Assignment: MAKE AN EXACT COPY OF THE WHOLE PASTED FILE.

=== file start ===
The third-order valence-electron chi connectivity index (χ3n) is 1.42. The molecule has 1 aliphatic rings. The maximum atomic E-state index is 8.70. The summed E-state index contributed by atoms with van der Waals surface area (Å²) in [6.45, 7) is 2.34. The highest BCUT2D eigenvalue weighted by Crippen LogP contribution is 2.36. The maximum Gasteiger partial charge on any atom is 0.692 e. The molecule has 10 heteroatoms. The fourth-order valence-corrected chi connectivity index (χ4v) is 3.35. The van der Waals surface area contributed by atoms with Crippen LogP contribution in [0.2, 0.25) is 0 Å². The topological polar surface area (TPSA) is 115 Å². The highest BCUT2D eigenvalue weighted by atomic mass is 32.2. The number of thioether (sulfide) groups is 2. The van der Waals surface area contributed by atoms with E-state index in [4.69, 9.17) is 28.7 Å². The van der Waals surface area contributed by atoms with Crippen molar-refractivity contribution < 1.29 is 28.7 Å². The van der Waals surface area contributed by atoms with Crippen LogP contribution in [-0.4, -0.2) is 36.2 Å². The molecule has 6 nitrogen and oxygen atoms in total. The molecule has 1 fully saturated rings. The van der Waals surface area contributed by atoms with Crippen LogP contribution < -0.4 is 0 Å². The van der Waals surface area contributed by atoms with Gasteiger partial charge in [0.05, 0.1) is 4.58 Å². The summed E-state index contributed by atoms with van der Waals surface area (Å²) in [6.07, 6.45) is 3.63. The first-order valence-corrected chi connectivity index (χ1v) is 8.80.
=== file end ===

The third-order valence-electron chi connectivity index (χ3n) is 1.42. The molecule has 1 aliphatic rings. The maximum atomic E-state index is 8.70. The summed E-state index contributed by atoms with van der Waals surface area (Å²) in [6.45, 7) is 2.34. The highest BCUT2D eigenvalue weighted by Crippen LogP contribution is 2.36. The maximum Gasteiger partial charge on any atom is 0.692 e. The molecule has 10 heteroatoms. The fourth-order valence-corrected chi connectivity index (χ4v) is 3.35. The van der Waals surface area contributed by atoms with Crippen LogP contribution in [0.2, 0.25) is 0 Å². The topological polar surface area (TPSA) is 115 Å². The highest BCUT2D eigenvalue weighted by atomic mass is 32.2. The number of thioether (sulfide) groups is 2. The van der Waals surface area contributed by atoms with E-state index in [4.69, 9.17) is 28.7 Å². The van der Waals surface area contributed by atoms with Crippen molar-refractivity contribution < 1.29 is 28.7 Å². The van der Waals surface area contributed by atoms with Crippen LogP contribution in [-0.4, -0.2) is 36.2 Å². The molecule has 6 nitrogen and oxygen atoms in total. The molecule has 1 fully saturated rings. The van der Waals surface area contributed by atoms with Crippen LogP contribution < -0.4 is 0 Å². The van der Waals surface area contributed by atoms with Gasteiger partial charge in [0.05, 0.1) is 4.58 Å². The summed E-state index contributed by atoms with van der Waals surface area (Å²) in [6.07, 6.45) is 3.63. The first-order valence-corrected chi connectivity index (χ1v) is 8.80.